Nomad’s system provides seamless broadband connectivity to all trains and stations on the automated light rail network, giving passengers Internet access. Trains run along a corridor of wireless coverage linked to trackside wireless base stations, with WiMAX radios located at frequent intervals along the route. Nomad Digital’s advanced mobile WiFi system can be fully integrated with a variety of applications, including real-time security CCTV, entertainment downloaded by passengers, and automated driver performance systems.
Dubai Metrois projected to carry approximately 1.2 million weekday on its 318 kilometers (197miles) of route.
Said Nomad Commercial Director Jay Saw, “I was honored and delighted to receive this award. It is a recognition of Nomad Digital’s achievement in meeting the highest quality of standards for the Dubai Metro WiMax system. This award has reinforced our position as global leader in transportation mobile services.”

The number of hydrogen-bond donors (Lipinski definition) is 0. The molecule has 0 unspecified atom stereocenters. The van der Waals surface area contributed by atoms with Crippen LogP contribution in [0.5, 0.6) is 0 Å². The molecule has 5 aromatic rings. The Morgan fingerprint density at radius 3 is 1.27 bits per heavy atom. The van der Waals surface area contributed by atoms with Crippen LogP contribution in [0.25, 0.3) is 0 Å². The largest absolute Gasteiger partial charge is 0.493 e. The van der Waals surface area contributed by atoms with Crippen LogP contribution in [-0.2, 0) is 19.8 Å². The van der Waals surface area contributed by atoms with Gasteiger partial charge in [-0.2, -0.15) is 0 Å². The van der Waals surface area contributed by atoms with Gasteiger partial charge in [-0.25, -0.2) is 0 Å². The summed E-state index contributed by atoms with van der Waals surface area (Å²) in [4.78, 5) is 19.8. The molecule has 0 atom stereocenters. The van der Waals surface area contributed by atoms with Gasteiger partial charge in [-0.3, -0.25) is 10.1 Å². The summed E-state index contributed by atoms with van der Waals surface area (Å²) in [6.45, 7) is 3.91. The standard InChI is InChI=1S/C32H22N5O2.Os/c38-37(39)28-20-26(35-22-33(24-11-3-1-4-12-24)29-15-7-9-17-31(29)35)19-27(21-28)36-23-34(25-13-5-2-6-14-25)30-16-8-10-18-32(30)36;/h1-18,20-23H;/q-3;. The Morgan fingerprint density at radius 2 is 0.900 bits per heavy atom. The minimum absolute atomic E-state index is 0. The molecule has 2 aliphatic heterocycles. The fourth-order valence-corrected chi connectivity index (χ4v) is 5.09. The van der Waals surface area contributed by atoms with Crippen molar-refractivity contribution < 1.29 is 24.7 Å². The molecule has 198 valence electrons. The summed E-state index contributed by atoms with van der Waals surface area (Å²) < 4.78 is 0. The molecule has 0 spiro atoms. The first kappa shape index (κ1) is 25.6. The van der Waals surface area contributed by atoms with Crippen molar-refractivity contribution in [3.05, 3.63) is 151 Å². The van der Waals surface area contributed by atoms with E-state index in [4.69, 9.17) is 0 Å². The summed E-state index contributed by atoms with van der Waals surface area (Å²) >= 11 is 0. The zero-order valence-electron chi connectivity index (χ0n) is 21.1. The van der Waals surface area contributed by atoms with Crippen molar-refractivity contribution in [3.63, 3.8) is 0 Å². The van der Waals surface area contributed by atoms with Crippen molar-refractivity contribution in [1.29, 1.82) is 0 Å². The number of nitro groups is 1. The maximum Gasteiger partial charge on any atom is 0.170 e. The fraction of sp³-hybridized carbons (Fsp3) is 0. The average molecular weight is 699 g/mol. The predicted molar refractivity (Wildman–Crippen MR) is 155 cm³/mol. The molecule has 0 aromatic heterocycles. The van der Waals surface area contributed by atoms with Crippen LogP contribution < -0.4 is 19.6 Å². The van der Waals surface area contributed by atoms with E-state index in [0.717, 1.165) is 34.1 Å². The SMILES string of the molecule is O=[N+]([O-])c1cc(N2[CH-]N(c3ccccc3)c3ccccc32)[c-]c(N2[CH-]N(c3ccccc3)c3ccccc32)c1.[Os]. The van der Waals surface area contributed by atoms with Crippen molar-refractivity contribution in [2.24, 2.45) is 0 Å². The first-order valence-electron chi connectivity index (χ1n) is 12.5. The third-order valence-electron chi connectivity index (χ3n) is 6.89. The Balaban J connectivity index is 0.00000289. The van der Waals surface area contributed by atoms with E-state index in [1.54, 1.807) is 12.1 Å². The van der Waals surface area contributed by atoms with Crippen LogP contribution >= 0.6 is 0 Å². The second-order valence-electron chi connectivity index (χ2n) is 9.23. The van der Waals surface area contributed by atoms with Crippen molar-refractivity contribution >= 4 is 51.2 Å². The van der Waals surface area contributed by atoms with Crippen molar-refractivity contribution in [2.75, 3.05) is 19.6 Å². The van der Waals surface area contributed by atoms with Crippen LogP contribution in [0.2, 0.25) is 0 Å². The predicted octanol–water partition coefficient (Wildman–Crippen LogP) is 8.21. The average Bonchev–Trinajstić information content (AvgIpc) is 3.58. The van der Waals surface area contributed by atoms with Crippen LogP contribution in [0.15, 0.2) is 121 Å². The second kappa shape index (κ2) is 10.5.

The $1.1 trillion spending bill approved late Thursday by House-Senate conferees contains $4.1 billion for new and existing intercity passenger rail. Amtrak gets $1.6 billion to maintain and improve its current operations, and $2.5 billion is authorized for high speed passenger rail.
The high speed allocation is a down payment on the $8 billion President Obama pledged early this year for high speed rail corridors. The President's total commitment came to $13 billion with the addition of $1 billion annually for five years as part of the transportation reauthorization process.
Initial high speed grants are expected to be made by February. Transportation Secretary Ray LaHood said last week that the Federal Railroad Administration has received 45 applications from 24 states to advance major high speed corridor programs. An additional 14 applications have come from 34 states for corridor planning and related projects.
LaHood also said that 30 domestic and foreign suppliers have committed to establish or expand their base of operations in the United States to carry out President Obama's pledge to use stimulus funds to"create good jobs here in America and help reinvigorate our manufacturing base."
Texas’ capital city, awaiting regional rail service delayed by at least one year, is nonetheless evaluating possible streetcar alternatives. Austin’s City Council Thursday approved $1 million to complete a preliminary engineering study for a streetcar operation designed to connect some of the city's key business districts.